IDC's tablet forecast skips RT, sees Android decline

Summary:IDC has increased its forecast for sales of media consumption tablets for 2012-16, while predicting a decline in Android's market share. The new forecast also ignores tablets running Microsoft's Windows RT, though the research company says it plans to add these from the next quarter.

IDC has increased its forecast for sales of media consumption tablets for 2012-16, while predicting a decline in Android's market share. The new forecast also ignores tablets running Microsoft's Windows RT, though the research company says it plans to add these from the next quarter.

IDC's "expectations of strong demand for media tablets in the second half of 2012" have led the company to predict sales of 107.4 million units for this year, up from 106.1 million units. It has also slightly increased its forecast for 2013 -- now 142.8 million units -- and expects worldwide shipments to reach 222.1 million units in 2016, according to a statement.

However, it does not predict that tablets running Google Android will continue to gain ground, as they did in the smartphone segment. The market share of tablets running Apple's iOS (ie the iPad) fell from 76.2 percent in 2010 to 58.2 percent in 2011, while Android tablets increased their market share from 23.5 percent to 38.8 percent. Nonetheless, IDC predicts this trend will reverse. It expects iOS to have a market share of 62.5 percent this year (up by four points) and 60.8 percent in 2016.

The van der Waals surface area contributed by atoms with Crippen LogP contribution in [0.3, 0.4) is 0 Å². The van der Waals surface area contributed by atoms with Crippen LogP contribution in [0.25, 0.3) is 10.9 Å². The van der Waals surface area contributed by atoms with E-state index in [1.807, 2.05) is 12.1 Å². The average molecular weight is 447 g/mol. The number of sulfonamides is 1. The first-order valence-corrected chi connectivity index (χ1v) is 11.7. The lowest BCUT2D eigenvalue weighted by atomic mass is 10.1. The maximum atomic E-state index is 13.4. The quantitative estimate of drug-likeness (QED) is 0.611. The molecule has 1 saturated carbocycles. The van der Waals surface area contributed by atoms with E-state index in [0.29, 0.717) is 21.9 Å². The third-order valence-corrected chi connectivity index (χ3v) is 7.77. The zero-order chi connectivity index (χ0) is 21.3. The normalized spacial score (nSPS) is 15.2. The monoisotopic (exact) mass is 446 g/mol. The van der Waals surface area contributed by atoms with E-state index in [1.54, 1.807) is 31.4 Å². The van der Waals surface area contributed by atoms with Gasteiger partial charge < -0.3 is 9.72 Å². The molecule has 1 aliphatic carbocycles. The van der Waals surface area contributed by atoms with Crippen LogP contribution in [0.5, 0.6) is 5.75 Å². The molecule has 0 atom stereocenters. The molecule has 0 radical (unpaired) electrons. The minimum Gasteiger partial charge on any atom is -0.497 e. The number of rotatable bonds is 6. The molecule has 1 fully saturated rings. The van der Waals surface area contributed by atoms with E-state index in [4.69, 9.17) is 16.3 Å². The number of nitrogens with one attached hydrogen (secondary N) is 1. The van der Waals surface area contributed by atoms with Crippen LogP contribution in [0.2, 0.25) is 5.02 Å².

IDC Tablet predictions

By 2016, of course, the market could look different. IDC doesn't include Windows 8 or Windows RT tablets in its Media Tablet Tracker -- they're in the PC Tracker forecast -- but will switch them over from the next quarter. IDC says it will bring "all tablet slates, regardless of OS or processor type, into the Media Tablet Tracker".

Whether Windows-based tablets will sell remains to be seen. Tom Mainelli, IDC's research director for Mobile Connected Devices, says:

"Our current thinking, based upon early pricing expectations for these products, is that Windows-based tablets will be largely additive to our existing media tablet market forecast. We don't expect Windows-based tablets to necessarily take share from Apple and Android, but will grow the overall tablet market."

It appears that Windows RT tablets will cost significantly more than iOS and particularly Android tablets, especially if a report at VR-Zone is correct. In Microsoft charges Tablet OEMs a whopping $85 for Windows RT, the site says it surveyed manufacturers at Computex and was given quotes of "$80-95 dollars, with $85 being the most commonly quoted price".

While $85 is extremely cheap for a copy of Windows and Microsoft Office, it's very expensive for an ARM-based tablet. On this basis, Windows RT tablets look unlikely to dent iPad sales.

@jackschofield

Topics: Tech Industry

About

Jack Schofield spent the 1970s editing photography magazines before becoming editor of an early UK computer magazine, Practical Computing. In 1983, he started writing a weekly computer column for the Guardian, and joined the staff to launch the newspaper's weekly computer supplement in 1985. This section launched the Guardian’s first webs... Full Bio

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